Bride Slammed After Not Allowing Friend +1 to Wedding
Woman fires back at online haters who roasted her for sharing her wedding rules.
Cora Breilein always wanted a small wedding, but it came with a big price. The 28-year-old got married last month in Sonoma County, California and shared her wedding rules on TikTok, to help other brides plan their day. But, instead was blasted for "not caring about her guests." In addition, the event planner revealed how she lost a friend of seven years because her boyfriend, who the couple never met, was not invited in order to keep the intimate setting they wanted. She was flooded with so much criticism and online hate that she filtered the comment section of each clip and did several follow up videos explaining her rules and how guests were absolutely taken care of.
In a TikTok that showed a few of Breilein's wedding rules, she stated that anyone who arrived late to the ten minute ceremony would not be allowed in, which according to the newlywed said people took out of context. Late guests weren't kicked out. Instead, they were escorted to the cocktail hour, which was shaded and had food and drinks. She shared that only two people out of the 96 guests who attended were late. "If you were late, it was probably really fun," Breilein said in a video.
The couple really wanted a small wedding and didn't stray from their plan even though some people weren't happy with their wishes. On the FAQs for their big day, which Breilein posted, they were clear about who was invited. "Our wedding will be intimate to enjoy with our loved ones, we are not extending +1s at this time. If your partner is invited their name is included on your Save the Date and Formal Invite."
In a clip explaining the fallout with her friend, Breilein shared in detail why she didn't extend an invite to someone she didn't know. "Post pandemic friendship awkwardness. This friend had moved away and around this time we gradually stopped talking, which is very natural. You just grow apart, which is totally normal, but especially during the pandemic. I'd never met this person't boyfriend. I got engaged and my fiancé and I intentionally made a plan that we would not want to meet anyone new at our wedding." The friend declined the invite for herself and the two haven't spoken since.
While the couple were slammed for not allowing people they didn't know at the wedding, many commenters agreed. "My fiancé and I are getting married this July (small 85 person wedding) and we've always said our wedding will not be a meet and greet or fam reunion," one person wrote. Another added, "Your wedding, your choices." Someone else commented, "I don't think you need to explain any of this, all of your requirements were completely valid! People are just [unreasonable] when it comes to weddings." Another wrote, "I can defend you on the plus ones.. my venue is $400 a person so I don't feel like inviting someone who I don't know and spending that amount on them."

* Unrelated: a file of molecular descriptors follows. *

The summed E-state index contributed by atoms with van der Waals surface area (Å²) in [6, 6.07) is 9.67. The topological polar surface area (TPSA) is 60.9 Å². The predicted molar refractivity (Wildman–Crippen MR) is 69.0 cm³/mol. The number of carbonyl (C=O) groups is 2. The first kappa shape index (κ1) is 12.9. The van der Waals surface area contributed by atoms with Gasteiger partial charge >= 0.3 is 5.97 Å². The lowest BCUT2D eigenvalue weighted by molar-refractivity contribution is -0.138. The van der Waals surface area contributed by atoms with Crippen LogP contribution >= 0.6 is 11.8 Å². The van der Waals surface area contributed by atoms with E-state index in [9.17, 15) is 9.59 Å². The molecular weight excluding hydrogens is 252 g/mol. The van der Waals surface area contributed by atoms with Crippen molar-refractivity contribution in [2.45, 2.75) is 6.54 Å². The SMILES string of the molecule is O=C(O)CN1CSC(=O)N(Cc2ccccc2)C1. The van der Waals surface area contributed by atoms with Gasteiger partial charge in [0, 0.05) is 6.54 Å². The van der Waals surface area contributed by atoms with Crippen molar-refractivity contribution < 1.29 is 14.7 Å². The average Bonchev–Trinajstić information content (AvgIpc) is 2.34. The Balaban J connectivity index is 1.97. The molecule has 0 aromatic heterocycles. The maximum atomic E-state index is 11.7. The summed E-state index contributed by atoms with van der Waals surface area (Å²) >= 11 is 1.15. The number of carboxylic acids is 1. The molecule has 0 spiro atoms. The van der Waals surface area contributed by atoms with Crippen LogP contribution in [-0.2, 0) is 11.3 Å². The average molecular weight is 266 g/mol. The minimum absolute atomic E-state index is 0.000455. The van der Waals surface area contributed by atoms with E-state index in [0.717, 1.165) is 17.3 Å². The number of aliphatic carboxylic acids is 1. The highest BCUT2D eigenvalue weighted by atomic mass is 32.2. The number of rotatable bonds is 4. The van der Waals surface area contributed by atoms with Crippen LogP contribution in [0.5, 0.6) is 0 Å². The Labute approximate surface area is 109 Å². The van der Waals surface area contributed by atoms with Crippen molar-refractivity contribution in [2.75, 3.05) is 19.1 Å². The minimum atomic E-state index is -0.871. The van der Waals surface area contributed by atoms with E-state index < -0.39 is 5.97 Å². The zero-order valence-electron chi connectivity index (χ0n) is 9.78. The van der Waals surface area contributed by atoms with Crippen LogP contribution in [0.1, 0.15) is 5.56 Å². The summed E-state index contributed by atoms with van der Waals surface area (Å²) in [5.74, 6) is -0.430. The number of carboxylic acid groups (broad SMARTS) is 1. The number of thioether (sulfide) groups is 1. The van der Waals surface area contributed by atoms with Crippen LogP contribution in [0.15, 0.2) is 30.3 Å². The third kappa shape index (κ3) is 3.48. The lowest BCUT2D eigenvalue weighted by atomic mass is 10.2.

Breilein addressed the fact that a friend's fiancé who they didn't know did attend their wedding. She said, "There's a big difference between people who are actively engaged in your life [who are] going to be in your life long-term that you talk to all the time, and people you're questioning your friendship with. There's different levels of friendship, which I think a lot of people aren't grasping."
Breilein said while she did lose a friend she's known for a long time over the guest list for her wedding, it wasn't her "best friend." 'I think a lot of people are filling in the gaps in the comments and saying this person was one of my best friends. They were not at all. Everyone at the wedding knew everyone else. There was not one person who didn't know someone at this wedding."
Breilein is from California and chose to have her wedding near her family and friends to make it easier on them. She said the wedding "was less than 100 people and we intentionally invited people who knew each other so they wouldn't feel awkward. People are acting like I invited 400 people to my wedding and traveled a million miles to get there. None of that is true." She went on to say that while she lives in the Bay area now, she grew up in the Santa Barbara and Temecula wine country area, "which are some of the most beautiful wedding destinations in California. "I could have easily said 'screw it. 95 percent of our guests are in the Bay area but they need to fly to Temecula or Santa Barbara and enjoy my day and pay thousands of dollars for accommodations. We got married where everybody lives and those who don't live there stayed with our family."